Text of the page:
Mushrooms SVG are a kingdom of wildlife, combining eukaryotic organisms that combine some of the characteristics of both plants and animals. Mushrooms study the science of mycology, which is considered to be a part of botany, as previously mushrooms were attributed to the realm of plants.
The concept of mushrooms as a separate kingdom was formed in science by the 1970s, although it was suggested by E. Fris in 1831, and Carl Linnaeus expressed doubts by placing mushrooms in the kingdom of plants in his “System of Nature”. In the second half of the 20th century, the idea of mushroom polyphilism was finally formed. By the end of the XX century, data on genetics, cytology and biochemistry had been accumulated, which made it possible to divide this group of organisms into several unrelated branches and distribute them among different kingdoms, leaving in the realm of “real”, or actually mushrooms, only one of them. Thus, by the beginning of the XXI century the scientific term “mushrooms” became ambiguous.
In a narrow sense, from the point of view of biological systematics, Mushrooms SVG are taxons, one of the realms of wildlife. In the old, broader sense, the term has lost the meaning of the taxon and denotes the ecological-trophic group that unites heterotrophic eukaryotes with a heterotrophic type of food. Such organisms traditionally continue to study mycology.
The biological and ecological diversity of fungi is very high. This is one of the largest and most diverse groups of living organisms, which has become an integral part of all aquatic and terrestrial ecosystems. According to modern estimates, there are between 100,000 and 250,000 species of fungi on Earth, and according to some estimates up to 1.5 million. As of 2008, 36 classes, 140 orders of magnitude, 560 families, 8283 used generic names and 5101 generic synonyms, 97 861 species, were described in the Fungi Kingdom.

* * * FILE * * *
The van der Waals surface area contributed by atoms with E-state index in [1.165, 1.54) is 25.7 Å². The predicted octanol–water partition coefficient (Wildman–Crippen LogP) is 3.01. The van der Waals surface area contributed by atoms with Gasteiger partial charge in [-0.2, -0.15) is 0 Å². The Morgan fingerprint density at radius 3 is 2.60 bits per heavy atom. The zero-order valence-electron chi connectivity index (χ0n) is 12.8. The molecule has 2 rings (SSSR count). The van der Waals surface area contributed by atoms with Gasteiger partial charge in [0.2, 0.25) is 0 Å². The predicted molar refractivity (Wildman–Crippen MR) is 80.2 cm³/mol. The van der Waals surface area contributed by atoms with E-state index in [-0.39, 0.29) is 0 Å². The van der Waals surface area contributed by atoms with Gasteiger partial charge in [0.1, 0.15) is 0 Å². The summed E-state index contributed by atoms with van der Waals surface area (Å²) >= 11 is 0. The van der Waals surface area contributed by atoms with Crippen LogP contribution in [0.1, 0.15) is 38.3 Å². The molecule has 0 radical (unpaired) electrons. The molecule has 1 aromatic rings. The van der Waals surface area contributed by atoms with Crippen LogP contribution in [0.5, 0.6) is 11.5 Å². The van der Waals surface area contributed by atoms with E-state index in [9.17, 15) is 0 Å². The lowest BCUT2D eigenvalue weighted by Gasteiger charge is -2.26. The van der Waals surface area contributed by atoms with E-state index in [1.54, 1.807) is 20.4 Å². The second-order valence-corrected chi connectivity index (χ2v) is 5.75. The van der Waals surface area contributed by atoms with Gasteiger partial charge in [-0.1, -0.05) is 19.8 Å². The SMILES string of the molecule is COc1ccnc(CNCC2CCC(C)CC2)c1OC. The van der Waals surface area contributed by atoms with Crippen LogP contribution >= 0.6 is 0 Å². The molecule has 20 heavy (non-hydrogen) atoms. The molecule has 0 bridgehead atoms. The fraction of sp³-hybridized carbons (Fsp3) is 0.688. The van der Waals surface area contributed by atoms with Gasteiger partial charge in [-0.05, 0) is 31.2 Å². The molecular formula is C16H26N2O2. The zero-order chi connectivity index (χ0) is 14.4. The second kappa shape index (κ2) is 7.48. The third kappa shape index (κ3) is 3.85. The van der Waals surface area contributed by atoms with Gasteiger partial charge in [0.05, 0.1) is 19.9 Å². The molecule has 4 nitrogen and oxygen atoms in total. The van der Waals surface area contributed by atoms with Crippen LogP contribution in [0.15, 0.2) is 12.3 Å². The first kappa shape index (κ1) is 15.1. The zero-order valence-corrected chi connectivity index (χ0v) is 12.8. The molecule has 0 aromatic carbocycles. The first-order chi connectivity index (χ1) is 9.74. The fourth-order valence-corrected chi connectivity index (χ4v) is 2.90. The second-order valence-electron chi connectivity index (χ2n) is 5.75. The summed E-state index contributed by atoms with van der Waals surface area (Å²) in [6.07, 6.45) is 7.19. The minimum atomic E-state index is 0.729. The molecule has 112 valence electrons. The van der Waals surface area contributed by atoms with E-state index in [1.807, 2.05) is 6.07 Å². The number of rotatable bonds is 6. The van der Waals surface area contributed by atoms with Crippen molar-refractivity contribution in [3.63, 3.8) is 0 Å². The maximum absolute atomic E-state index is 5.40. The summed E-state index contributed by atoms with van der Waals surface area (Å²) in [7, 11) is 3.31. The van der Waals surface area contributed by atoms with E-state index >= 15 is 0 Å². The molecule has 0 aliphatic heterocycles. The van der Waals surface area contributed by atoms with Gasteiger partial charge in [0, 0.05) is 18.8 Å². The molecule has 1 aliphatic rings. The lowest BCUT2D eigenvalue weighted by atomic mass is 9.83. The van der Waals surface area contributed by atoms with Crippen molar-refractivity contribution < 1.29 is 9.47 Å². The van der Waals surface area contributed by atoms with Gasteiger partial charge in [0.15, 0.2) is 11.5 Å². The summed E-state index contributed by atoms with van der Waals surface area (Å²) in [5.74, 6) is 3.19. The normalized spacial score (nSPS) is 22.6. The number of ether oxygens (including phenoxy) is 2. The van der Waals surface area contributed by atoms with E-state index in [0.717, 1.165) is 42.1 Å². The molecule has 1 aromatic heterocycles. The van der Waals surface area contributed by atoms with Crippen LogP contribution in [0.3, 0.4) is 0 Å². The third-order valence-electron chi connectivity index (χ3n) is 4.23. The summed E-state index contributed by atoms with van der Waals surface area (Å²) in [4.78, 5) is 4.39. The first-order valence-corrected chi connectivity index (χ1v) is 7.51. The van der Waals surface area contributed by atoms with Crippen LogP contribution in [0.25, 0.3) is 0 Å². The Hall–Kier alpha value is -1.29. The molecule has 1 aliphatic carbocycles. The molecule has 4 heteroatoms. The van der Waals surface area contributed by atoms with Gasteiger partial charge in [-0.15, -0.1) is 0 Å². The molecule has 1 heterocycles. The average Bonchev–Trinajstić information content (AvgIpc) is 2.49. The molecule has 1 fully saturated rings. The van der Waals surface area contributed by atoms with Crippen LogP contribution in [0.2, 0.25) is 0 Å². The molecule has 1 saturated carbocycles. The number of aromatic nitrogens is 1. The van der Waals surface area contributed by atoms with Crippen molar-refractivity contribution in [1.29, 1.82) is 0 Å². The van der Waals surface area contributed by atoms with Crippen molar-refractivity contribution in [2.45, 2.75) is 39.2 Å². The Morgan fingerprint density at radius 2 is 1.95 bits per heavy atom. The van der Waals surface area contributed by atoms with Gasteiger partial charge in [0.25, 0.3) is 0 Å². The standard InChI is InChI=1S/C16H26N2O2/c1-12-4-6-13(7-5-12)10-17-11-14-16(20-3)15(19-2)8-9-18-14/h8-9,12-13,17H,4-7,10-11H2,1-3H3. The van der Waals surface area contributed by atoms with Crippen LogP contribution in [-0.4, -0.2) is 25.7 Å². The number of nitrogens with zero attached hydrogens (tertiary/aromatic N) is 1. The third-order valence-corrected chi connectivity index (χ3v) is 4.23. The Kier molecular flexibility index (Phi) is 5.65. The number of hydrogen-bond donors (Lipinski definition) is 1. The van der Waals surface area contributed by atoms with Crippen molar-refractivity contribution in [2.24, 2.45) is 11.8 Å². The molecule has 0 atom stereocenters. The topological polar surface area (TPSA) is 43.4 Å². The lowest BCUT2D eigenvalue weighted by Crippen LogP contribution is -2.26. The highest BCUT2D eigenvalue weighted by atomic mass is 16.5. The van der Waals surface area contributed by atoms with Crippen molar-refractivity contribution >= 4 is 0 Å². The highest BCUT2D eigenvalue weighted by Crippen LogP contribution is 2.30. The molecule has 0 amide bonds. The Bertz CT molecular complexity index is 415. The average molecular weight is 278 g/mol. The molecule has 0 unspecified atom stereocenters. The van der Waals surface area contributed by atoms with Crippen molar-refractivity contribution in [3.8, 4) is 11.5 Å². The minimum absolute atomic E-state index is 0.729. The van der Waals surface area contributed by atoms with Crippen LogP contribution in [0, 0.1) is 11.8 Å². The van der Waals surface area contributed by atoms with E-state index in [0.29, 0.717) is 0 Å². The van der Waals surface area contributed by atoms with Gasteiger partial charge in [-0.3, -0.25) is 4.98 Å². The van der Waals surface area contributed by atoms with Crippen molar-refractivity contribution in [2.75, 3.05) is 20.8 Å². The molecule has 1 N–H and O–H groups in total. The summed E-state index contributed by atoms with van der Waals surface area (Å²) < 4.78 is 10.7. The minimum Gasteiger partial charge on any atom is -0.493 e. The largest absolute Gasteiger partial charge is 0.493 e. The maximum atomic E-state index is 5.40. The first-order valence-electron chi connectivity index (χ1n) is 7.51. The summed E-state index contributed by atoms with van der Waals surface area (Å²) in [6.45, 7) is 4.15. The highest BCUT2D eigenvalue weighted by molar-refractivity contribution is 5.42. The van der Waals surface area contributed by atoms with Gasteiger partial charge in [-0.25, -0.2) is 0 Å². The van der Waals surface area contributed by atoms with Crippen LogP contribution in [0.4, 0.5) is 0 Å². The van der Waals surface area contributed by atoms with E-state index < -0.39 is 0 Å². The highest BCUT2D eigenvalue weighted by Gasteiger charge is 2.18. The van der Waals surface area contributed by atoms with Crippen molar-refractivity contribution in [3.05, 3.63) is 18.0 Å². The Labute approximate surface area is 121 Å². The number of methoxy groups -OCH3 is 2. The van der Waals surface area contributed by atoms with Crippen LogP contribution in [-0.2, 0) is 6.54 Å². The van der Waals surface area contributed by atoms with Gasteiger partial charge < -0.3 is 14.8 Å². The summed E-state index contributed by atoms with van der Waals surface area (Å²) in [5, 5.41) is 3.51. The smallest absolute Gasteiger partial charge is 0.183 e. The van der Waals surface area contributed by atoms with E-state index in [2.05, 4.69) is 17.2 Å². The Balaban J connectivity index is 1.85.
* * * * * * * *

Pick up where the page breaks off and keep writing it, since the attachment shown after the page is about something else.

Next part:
The role of fungi in nature and in the human economy cannot be overestimated. Mushrooms SVG are present in all ecological niches – in water and on land, in soil and on various other substrates. As decomposers, they play an important role in the ecology of the entire biosphere, decomposing all kinds of organic materials and contributing to the formation of fertile soils. The role of fungi as participants in mutually beneficial symbiotic (mutatistic) communities is great. Symbiotic relations of fungi with higher plants – mycorrhiza, with algae and cyanobacteria – lichens, with insects, representatives of the order of neocallimastigas – an essential component of the digestive system of ruminants and some other herbivorous mammals, they play an important role in the digestion of plant foods.
Many species of mushrooms are actively used by humans for food, household and medical purposes. Dishes from edible mushrooms are traditionally included in the national cuisine of many peoples of the world. Many countries have developed industrial cultivation of edible mushrooms, production of materials for amateur mushroom growers. Microscopic mushrooms are used in the food industry for the preparation of drinks by fermentation and fermentation of various food products. Mushrooms are one of the most important objects of biotechnology used for the production of antibiotics and other drugs, some chemicals used in the food industry and for technical purposes.
On the other hand, fungi can also cause significant harm. Phytopathogenic fungi in undisturbed natural ecosystems are usually harmless and can cause epiphytosis in agricultural plantations (agrocenoses), tree plantations and in forests where economic activities are carried out. In animals and humans, fungi cause skin diseases (dermatomycosis) and sometimes internal organ damage (deep mycosis). They are very dangerous and can lead to a fatal outcome of poisoning with toxic fungi, as well as mycotoxicosis – poisoning with foodstuffs contaminated with microscopic fungal toxins. Significant damage is caused by the spoilage of various products and materials caused by fungi (biocorrosion). There are also hallucinogenic fungi.